Theatre Theatre

When a gravedigger mourned a death

The play traversed the tricky border between reality and fiction  

“The corpses that no one wants… Yes, there are those too. The unwept and unmourned,” said the gravedigger.

In a lifetime spent burying, cremating or ‘putting them in place,’ the gravediggers have seen all kinds of people in their death. They have seen those that are grieved for by their loved ones who accompany them to their final resting place. The regular kind, perhaps. However, they have seen another kind too — those that are just dumped, mostly by the State after being named dishonourable and a traitor to the nation state — the corpses that no one wants, like the gravedigger said.

Over the years, public memory has witnessed news items reporting the death of those killed in encounter killings, often named as ‘terrorists’ or ‘traitors’ by the police and the State. News channels have relayed police accounts of these incidents. One has also heard the woeful tales of the families of those ‘traitors.’ But, incidentally, has anyone heard the gravedigger’s account of how he or she buried these men and women?

Maraa, a media and arts collective, hosted Marapachchi theatre’s ‘The Gravedigger,’ a play that presented a gravedigger’s account of one such death. This was a play about how a gravedigger found Seeralan, an activist belonging to the radical left in Tamil Nadu, who was brutally tortured and killed by the police and the State after being named a ‘traitor’. Written by V. Geetha and directed by A.Mangai, the play was performed by Ponni Arasu, a member of the troupe. Seeralan, as Mangai recounted, came from a family that was given to politics. “Seeralan’s mother was a member of the women’s movement and his father was a member of the trade union movement. Many groups come together over the death of this young man,” she said contextualising the play.

While the performance was based on the real life of Seeralan, the troupe, rather than presenting his life story on stage, presented the testimony of the gravedigger who was witness to his death, instead.

The play traversed the tricky border between reality and fiction. While one was aware that one was watching a performance, the fact that the story was a real one made it all the more unsettling and complicated. The gravedigger began the play by speaking of how her father told her that burying the dead is actually a labour of love. “They say that those who bury the dead for a living do not cry. Now, if they do. That’s just bad news, no?” she asked the audience.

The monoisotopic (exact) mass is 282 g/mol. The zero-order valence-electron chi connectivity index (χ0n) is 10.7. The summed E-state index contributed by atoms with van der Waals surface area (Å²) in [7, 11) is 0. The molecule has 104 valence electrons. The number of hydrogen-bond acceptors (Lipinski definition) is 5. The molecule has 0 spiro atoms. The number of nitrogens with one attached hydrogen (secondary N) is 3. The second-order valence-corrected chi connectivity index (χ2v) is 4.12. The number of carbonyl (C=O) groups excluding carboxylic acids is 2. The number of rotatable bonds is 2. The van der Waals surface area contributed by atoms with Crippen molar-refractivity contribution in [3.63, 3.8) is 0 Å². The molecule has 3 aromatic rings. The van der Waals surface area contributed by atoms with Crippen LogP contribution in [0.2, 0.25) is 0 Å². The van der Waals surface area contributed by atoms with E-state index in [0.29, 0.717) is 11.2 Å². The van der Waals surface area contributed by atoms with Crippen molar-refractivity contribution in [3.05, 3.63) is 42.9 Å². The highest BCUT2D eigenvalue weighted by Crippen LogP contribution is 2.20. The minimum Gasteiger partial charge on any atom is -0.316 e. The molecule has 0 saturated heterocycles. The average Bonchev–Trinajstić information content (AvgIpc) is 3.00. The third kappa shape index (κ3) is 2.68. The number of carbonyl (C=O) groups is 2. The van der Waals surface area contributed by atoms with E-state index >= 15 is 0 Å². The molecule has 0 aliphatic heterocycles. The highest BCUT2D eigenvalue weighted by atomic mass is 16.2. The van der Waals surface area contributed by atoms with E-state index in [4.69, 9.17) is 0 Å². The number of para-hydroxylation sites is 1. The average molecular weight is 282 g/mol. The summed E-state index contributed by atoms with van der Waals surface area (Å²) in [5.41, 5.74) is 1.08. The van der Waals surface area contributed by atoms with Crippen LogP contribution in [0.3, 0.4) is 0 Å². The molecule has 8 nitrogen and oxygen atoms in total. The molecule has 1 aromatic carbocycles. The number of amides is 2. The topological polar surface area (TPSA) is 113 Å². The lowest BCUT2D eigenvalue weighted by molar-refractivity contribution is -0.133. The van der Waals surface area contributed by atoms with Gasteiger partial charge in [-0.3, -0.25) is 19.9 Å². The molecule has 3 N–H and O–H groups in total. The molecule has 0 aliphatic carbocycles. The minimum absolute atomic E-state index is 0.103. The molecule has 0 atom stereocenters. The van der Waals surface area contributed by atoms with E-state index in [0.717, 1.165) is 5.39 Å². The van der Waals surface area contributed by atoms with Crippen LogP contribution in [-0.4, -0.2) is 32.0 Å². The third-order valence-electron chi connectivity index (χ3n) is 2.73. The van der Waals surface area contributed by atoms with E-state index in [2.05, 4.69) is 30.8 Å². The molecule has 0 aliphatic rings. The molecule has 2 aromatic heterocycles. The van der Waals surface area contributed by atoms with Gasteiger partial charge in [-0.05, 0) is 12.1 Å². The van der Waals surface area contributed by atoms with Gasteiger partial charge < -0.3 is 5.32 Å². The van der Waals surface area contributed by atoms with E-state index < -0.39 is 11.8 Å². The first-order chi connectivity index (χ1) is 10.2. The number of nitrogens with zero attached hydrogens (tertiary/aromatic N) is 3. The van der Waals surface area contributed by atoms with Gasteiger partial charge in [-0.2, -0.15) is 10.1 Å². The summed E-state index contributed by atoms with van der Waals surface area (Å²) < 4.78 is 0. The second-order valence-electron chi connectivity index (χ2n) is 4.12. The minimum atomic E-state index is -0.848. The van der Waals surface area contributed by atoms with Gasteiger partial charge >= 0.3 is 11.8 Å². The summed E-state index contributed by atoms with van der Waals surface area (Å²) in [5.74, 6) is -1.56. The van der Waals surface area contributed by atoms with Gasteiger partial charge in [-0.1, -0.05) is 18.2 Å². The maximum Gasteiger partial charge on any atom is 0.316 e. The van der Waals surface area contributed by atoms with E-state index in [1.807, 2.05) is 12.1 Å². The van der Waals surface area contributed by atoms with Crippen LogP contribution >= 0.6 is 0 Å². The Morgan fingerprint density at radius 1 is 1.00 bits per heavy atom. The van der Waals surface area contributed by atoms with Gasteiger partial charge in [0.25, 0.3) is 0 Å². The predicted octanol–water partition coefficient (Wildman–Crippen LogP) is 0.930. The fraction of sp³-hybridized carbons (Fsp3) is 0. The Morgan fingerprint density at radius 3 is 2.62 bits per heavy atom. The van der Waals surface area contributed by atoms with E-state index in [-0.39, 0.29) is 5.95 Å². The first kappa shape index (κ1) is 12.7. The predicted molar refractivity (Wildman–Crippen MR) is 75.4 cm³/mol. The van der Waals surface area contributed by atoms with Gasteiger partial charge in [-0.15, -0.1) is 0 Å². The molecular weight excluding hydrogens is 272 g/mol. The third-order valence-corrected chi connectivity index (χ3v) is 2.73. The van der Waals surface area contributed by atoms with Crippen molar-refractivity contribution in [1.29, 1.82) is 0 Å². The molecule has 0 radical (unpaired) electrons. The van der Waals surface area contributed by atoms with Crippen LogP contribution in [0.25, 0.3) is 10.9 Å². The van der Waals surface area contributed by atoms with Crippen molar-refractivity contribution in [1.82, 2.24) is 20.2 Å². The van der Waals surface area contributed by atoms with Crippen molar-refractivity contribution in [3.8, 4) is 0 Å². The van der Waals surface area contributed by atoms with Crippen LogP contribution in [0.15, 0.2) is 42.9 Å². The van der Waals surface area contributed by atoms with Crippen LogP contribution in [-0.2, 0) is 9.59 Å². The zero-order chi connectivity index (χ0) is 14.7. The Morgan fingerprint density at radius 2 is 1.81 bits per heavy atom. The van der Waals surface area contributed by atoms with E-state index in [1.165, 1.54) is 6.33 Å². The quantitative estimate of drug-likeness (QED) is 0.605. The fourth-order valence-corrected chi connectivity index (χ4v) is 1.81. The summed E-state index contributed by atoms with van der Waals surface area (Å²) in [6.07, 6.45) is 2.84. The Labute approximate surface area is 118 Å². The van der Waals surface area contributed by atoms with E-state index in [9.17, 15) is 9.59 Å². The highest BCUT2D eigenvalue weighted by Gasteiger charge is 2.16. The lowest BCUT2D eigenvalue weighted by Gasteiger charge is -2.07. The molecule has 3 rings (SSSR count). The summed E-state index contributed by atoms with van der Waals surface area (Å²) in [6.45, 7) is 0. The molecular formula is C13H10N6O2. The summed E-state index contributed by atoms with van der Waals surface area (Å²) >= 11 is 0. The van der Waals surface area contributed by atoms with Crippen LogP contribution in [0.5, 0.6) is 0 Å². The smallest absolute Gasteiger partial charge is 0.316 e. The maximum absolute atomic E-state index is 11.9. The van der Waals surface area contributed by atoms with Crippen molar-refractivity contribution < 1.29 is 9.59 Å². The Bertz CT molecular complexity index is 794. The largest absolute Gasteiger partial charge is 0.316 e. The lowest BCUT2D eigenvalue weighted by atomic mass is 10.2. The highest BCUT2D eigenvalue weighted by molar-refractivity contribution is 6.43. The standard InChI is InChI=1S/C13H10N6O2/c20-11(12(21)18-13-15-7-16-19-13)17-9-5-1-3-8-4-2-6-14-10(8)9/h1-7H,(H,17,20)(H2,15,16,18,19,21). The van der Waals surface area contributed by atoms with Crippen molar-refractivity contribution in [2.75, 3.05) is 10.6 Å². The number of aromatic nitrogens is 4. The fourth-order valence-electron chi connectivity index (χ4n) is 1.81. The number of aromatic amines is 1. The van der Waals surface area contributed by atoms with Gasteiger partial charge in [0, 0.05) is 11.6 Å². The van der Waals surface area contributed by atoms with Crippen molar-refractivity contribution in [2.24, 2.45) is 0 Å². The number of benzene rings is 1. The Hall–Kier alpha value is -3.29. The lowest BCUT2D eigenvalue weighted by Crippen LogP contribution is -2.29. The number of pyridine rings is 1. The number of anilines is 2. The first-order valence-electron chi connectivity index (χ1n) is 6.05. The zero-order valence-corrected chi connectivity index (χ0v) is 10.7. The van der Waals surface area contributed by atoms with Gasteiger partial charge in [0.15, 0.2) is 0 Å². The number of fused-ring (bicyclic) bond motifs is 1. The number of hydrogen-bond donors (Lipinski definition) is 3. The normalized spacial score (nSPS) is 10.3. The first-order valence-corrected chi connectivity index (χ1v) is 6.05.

Weaving the personal and the political, the gravedigger spoke of her own life as she testified to the police about what she saw that day when Seeralan was beaten. “I was 17 when I turned gravedigger. My father used to say that all the world’s a graveyard and we are all children of the ashes. Appa dealt a lot with the orphaned dead. Sometimes word would come through a bullock cart and he would be asked to go to such and such a place and dig a deep hole and just empty the cart. He didn’t like that lack of ceremony and respect as the police or the army stood and watched,”she said.

Switching to Seeralan, she spoke of how they (the police) stripped him naked and “did unnameable things to him. Not once did he curse them. They know not what they do and they shall repent, appa used to say,” she said switching back to her own life.

There was a particular politics that the performer wanted the audience to absorb or listen to. Seeralan, the gravedigger said, used to attract people as he sang songs of protest. He mobilised workers from not only his village but from the surrounding eight villages. Unfortunately Seeralan lived in a world where “the wages for sin was death and the wages for justice was death as well.” As the gravedigger said, “Seeralan held up a mirror to their faces. They didn’t like what they saw, so they got rid of it. Law, Nation and Traitor are words they use to hide what they do from themselves. What is this nation, after all? If it makes them murder, then I’m fine in the land of the dead,” asserted the gravedigger.

The fact that the performance was located on the terrace of a house in Indiranagar made the play even more interesting. “People never know when this play ends,” remarked Ponni at the end of the play as the audience sat quietly even after she had sung the last song and delivered the last line.

As the gravedigger, Ponni’s performance was powerful — she was contemplative and sombre. There was a sense of banality in her account. There was ample amount of sarcasm, hurt and internalisation too.

Necessitating a discussion, the audience asked both Mangai and Ponni about the process of creating such a play. “Geetha based the play on a series of interviews Karthikeyan, one of her journalism students did for The Hindu from Madurai. He interviewed ten gravediggers. We also had a friend in Madurai who went and spoke to them. Also, it is important to note that women do not usually get the gravediggers’ job. Only when sons leave, daughters get the gravediggers job,” explained Mangai.

“Geetha also wrote this play overnight after sitting through a tribunal that debated whether the SC/ST prevention act was working. Over three days, the panel that Geetha was part of, heard the testimonies of the Dalit communities on the act,” added Ponni.

“I’m happy that some windows opened as we were performing on this terrace today. People in surrounding homes were curious enough to partake in this conversation. That is how universal this story actually is,” said Mangai.

Our code of editorial values

Related Topics
This article is closed for comments.
Please Email the Editor

Printable version | Aug 3, 2021 7:01:00 PM |

Next Story